After a week in Lhasa it was time to meet up with the tour group that we would be with for the journey through to the Nepalese border. Thankfully, there were no rare units among the 3 Americans, 1 Dutch, 1 Dane and a Pole (Polish, not an inanimate object) and everyone got along. Although one Indian chap quit the tour after one day as he seemingly was unaware we’d be seeing a number of monasteries , which is odd as it was clearly outlined in the program sent out months beforehand. But the main attraction was always going to be seeing the Himalayas, and Everest, they truly didn’t disappoint.
The first days were spent in Lhasa as we checked out a couple of monasteries around the city and gained a deeper understanding of the culture that runs so deeply in all Tibetans. It’s impossible to say we understood everything of course, as a little bit of information overload took hold as we learned about the hundreds of deities, Bodhisattvas, Gods and Buddahs. One of the most interesting things was at Sara Monastery, where we watched the Monks deep in philosophical debate whereby they slap their hands and stamp their feet to ask the questions of their interlocutor. The purpose is to test them and the ideas they hold, it’s an age-old tradition as one of the core tenants of Buddhism is not only to question oneself, but the very ideas of the holy books themselves. It’s entertaining to watch, even if you can’t understand a word.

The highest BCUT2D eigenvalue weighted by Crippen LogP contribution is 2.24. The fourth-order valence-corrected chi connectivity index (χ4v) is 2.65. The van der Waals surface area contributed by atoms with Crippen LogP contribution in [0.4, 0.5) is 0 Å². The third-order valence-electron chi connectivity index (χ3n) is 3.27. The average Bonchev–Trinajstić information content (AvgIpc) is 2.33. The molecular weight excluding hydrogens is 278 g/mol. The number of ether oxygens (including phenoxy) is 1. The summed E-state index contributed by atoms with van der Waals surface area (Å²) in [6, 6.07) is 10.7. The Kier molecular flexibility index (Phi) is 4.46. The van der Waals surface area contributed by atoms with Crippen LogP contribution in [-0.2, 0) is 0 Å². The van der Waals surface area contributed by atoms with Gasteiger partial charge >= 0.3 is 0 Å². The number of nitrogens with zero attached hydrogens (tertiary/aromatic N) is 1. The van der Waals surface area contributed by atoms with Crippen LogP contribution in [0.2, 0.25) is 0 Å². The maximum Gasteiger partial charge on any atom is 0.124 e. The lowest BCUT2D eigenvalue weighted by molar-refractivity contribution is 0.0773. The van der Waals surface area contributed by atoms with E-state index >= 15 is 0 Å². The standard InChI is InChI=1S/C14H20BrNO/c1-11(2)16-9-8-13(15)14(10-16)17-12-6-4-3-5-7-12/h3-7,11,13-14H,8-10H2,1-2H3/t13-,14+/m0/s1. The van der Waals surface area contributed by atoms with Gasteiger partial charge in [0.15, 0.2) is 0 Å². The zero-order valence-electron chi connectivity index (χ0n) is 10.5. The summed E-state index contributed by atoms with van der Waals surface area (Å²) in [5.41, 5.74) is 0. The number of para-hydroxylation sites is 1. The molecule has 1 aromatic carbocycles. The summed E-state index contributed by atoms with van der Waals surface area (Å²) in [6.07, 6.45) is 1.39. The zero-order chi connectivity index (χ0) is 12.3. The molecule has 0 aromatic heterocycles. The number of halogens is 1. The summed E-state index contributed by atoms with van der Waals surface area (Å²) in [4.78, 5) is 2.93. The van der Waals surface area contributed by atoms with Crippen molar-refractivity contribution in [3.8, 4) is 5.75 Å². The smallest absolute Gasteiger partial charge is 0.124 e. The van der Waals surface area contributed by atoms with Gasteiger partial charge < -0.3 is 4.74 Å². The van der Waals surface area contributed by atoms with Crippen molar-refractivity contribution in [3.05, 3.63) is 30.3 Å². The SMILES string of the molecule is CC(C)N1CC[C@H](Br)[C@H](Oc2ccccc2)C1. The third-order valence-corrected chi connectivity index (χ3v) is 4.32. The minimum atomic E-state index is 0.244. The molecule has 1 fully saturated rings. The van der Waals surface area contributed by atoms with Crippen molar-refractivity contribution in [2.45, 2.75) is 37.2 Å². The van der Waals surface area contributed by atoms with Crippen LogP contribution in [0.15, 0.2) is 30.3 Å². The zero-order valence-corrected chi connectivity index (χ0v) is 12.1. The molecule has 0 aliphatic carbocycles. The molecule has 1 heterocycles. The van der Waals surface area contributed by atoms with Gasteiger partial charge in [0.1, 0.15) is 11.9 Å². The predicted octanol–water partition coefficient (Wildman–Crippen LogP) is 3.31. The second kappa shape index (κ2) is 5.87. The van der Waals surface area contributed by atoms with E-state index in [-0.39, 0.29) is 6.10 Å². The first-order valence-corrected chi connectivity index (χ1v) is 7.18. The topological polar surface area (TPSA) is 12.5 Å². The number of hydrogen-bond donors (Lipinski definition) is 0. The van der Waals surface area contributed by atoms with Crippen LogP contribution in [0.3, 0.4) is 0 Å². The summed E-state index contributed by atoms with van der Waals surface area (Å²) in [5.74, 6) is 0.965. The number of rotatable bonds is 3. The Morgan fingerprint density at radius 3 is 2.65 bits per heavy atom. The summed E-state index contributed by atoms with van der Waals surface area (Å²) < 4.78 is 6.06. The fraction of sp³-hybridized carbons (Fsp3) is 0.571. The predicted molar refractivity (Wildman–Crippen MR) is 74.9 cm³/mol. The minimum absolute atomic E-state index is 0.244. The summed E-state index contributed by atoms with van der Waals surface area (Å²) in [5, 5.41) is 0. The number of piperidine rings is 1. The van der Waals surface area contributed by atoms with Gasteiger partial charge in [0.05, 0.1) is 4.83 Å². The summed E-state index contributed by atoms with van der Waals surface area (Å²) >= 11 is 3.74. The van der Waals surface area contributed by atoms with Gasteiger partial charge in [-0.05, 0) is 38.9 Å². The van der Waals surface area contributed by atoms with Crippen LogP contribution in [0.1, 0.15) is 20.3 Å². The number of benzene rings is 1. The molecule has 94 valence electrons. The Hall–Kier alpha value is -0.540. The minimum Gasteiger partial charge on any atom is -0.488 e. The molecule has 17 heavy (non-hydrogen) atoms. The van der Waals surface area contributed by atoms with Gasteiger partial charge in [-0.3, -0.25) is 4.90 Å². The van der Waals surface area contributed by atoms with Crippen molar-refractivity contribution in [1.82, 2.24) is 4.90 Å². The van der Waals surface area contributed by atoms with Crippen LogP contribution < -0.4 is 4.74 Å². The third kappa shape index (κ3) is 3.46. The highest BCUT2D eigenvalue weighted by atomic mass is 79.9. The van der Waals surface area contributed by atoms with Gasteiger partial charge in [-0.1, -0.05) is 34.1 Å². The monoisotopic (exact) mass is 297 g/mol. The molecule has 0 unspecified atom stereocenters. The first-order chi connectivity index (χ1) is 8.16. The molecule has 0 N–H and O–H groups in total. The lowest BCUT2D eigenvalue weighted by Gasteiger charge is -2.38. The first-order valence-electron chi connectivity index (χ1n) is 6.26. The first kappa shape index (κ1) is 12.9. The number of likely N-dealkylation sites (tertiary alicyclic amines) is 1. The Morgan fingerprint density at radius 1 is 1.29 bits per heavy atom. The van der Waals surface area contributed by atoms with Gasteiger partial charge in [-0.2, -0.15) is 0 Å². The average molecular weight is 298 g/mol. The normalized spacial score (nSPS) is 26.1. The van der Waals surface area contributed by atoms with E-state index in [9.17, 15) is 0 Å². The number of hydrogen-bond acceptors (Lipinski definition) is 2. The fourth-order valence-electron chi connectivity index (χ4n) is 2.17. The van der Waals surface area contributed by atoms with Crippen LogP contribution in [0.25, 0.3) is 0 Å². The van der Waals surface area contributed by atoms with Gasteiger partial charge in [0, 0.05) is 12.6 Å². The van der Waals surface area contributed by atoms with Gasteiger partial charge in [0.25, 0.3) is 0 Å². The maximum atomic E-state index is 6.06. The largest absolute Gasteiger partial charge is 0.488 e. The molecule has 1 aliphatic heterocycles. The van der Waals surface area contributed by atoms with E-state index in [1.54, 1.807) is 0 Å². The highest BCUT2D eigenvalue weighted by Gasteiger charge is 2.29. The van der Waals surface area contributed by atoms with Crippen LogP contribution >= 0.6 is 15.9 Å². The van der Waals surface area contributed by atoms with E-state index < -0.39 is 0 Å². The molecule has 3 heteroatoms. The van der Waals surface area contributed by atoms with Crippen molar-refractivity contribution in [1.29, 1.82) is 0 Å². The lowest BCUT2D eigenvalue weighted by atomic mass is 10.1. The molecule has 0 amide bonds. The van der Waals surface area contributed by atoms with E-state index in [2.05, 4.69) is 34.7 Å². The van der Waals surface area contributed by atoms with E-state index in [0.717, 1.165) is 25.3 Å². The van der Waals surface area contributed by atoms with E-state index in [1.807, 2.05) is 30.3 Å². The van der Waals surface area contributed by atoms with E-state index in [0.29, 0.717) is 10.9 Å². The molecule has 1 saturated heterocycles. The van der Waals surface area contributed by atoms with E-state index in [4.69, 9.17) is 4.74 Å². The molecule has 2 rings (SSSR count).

The 2 main attractions in Lhasa though are the Potala palace and the Jokhang temple. The former was the center of monastic and government activity, and home of the Dalai Lama up until the 14th Dalai Lama fled to India in 1959. The latter is one of the most holy sites in Tibet and pilgrims come from all over Tibet and beyond to pray here. The Potala has an imposing presence on the hill above the city and the oldest parts date to the 7th century, although the main body was built in the 17th century by the 5th Dalai Lama. It’s a truly impressive building, and the mandated 50 minutes to get through isn’t really enough to feel the full scale, with foundations as thick as 5m at its base, it’s a true feat of engineering and perseverance, and it’s curious how it lost out to Christ the redeemer on the world wonder list. Jokhang also dates back to the 7th century, but the main artifact that draws people from all over is a statue said top be blessed by the current Buddha, Siddhartha Gautama himself 2700 years ago.
It had been a fantastic week and a bit in Lhasa, also to catch up with our friend here, and after we finally managed to pay for her dinner we’d achieved all that we needed to. So after a tearful goodbye we were heading out of Lhasa with some refreshingly calm driving from our new driver in comparison to our last trip out of the city. The first couple of days were spent like our trip in Lhasa taking in Monasteries, with one having a truly cavernous library with 84,000 books, with oddly enough only dated to 1959, which is suspiciously the same time as the cultural revolution, but surely that had nothing to do with it.